Consumers are willing to spend more money on U.S.-made products, but domestic supply chains continue to pose challenges.
In 2017 a Reuters poll found 70% of consumers thought it was important to buy products made in the U.S. Despite that sentiment, 37% of respondents were unwilling to pay more for goods made in the U.S. Just 16% said they were willing to endure a 10% markup for American-made products.
Perceptions have changed since then. In October 2020, a Reshoring Institute survey found half of buyers are willing to spend 10% more on U.S.-made products, and one-third of respondents said they were willing to pay 20% more.
The cause of this shift is not entirely clear. Former President Trump’s protectionist agenda might have changed perceptions. Concerns over human rights abuses, the closures of U.S. manufacturing facilities and lack of environmental standards overseas may have also contributed.
“There has been a large trend towards transparency in supply chains. People are more willing to pay for the USA-made label,” says Jimmy MacDonald, co-founder of Authenticity50, a Vancouver bedding company with a 100% made-in-America supply chain. MacDonald’s company has seen a 130% increase in order volume over the past year. He owes part of his success to consumers’ increased interest in American-made products.
Husband and wife business partners Jimmy and Steph MacDonald at Authenticity50's Vancouver facility Credit: Authenticity50
“There are concerns about sweat-shop labor conditions and human rights abuses overseas. Consumers are also looking more at a company's carbon footprint,” says MacDonald.
To tap into consumers’ interest in buying U.S.-made products, his marketing strategy promotes the “seed-to-stitch” process, which keeps all aspects of production, from farming to threading to packaging, 100% American.
A growing number of companies are transitioning to an U.S.-made model, which is putting stress on domestic supply chains. U.S. supply chains can be longer and more vulnerable to disruptions. Although Authenticity50’s bedding products are finished in Vancouver, the cotton is grown in California, spun in Georgia and woven in the Carolinas. When demand increases or when one of the company’s partners experiences a shortage or labor issue the chain slows to a halt.
“We’re being hit with high demand, lack of labor and high order volumes. We need product now and they’re talking about September,” says MacDonald. “Unemployment is high, but companies are finding trouble filling the job openings. That’s the domestic market for Buy American at the moment.”
Tina Johnston, who owns Black Sheep at Orenco, a fiber emporium in Hillsboro that stocks only American-made products, says she has seen more interest in buying domestic. But the increase might have more to do with costly overseas shipping than genuine interest in buying U.S.-made products.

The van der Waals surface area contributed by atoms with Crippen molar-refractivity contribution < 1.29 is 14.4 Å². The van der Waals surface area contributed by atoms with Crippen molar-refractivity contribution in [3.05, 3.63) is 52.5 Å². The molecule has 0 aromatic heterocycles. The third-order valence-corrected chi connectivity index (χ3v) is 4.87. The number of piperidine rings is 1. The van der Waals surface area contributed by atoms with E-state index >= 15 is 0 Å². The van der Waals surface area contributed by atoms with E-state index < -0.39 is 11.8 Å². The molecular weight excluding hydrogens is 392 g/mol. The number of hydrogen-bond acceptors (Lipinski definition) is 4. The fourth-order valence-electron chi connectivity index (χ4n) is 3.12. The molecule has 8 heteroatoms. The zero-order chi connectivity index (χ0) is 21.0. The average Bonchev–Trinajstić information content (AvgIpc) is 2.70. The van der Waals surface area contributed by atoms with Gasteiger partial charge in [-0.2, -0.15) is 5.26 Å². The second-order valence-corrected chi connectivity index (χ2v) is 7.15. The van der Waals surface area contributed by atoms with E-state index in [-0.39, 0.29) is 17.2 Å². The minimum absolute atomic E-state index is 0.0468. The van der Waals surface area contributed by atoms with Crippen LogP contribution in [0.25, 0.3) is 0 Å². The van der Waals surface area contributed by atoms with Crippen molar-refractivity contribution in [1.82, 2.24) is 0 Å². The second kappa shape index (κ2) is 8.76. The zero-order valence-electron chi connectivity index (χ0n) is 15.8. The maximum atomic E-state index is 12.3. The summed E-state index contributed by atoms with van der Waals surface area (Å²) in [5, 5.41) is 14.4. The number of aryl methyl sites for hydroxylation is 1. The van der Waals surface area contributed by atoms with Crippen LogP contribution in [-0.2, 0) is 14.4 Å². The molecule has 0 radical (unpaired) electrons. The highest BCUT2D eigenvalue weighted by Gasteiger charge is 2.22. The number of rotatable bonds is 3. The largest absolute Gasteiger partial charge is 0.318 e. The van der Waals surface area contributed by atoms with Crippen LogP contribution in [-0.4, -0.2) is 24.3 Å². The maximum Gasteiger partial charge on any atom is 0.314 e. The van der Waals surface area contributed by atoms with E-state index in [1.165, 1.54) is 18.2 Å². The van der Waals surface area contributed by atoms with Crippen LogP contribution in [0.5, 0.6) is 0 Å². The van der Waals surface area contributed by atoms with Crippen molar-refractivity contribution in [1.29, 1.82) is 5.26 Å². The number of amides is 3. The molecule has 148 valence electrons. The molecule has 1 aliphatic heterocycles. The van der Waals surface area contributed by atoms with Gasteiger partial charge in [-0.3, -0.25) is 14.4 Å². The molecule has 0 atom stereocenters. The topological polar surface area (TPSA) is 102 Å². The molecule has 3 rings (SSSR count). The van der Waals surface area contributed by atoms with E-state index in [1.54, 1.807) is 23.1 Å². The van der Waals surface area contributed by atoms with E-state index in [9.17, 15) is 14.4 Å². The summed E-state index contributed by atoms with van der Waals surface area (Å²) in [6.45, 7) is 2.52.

“We sell a lot locally, but the cost to ship overseas is the highest it's ever been,” she says. “The postal system has gone belly up. I do a lot of business on the East Coast and have some buyers in Australia, but once they see the cost of shipping, that interest goes down. We’ve lost ground in our sales.”
For Lori Carter, who owns Apples to Oranges yarn shop in Silverton, state-sponsored efforts to buy from local suppliers were more helpful than the “Buy American” trend. Her shop saw a boost in revenue after Gov. Kate Brown launched the Give the Gift of Oregon campaign with Travel Oregon and Business Oregon in November. Carter’s products received more exposure after being featured on Travel Oregon’s website.
Since the end of the campaign, sales have leveled off. she says.
“The shop-locally campaign really helped a month before Christmas, but since then, people’s old habits have reverted. I probably have the same percentage of sales as I had before,” she says.
Her online order volume has increased; but, in the wake of COVID-19, online advertising has become essential for her shop’s marketing. With the added costs of advertising on Google, Carter’s expenses have gone up, so her model has had to adjust.
“With COVID I've had to pivot and reach a larger customer base. I’m carrying a lot more children’s books, truffles and souvenirs. The buy-local campaign was a big help in December. I would love to see something like that more permanent.”
To subscribe to Oregon Business, click here.
Latest from Sander Gusinow
- Portland Startup Launches Tool That Could Automate Up to 80% of Postproduction Work
- Federal Judge Rules to End Oregon’s Ban on Homebuyer ‘Love Letters’
- How Governor Hopefuls Say They Would Shape Oregon’s Economy
- Workers at Gresham Grow Operation Walk Out, Demand Union Recognition
- Farmers Adapt to April Cold Snap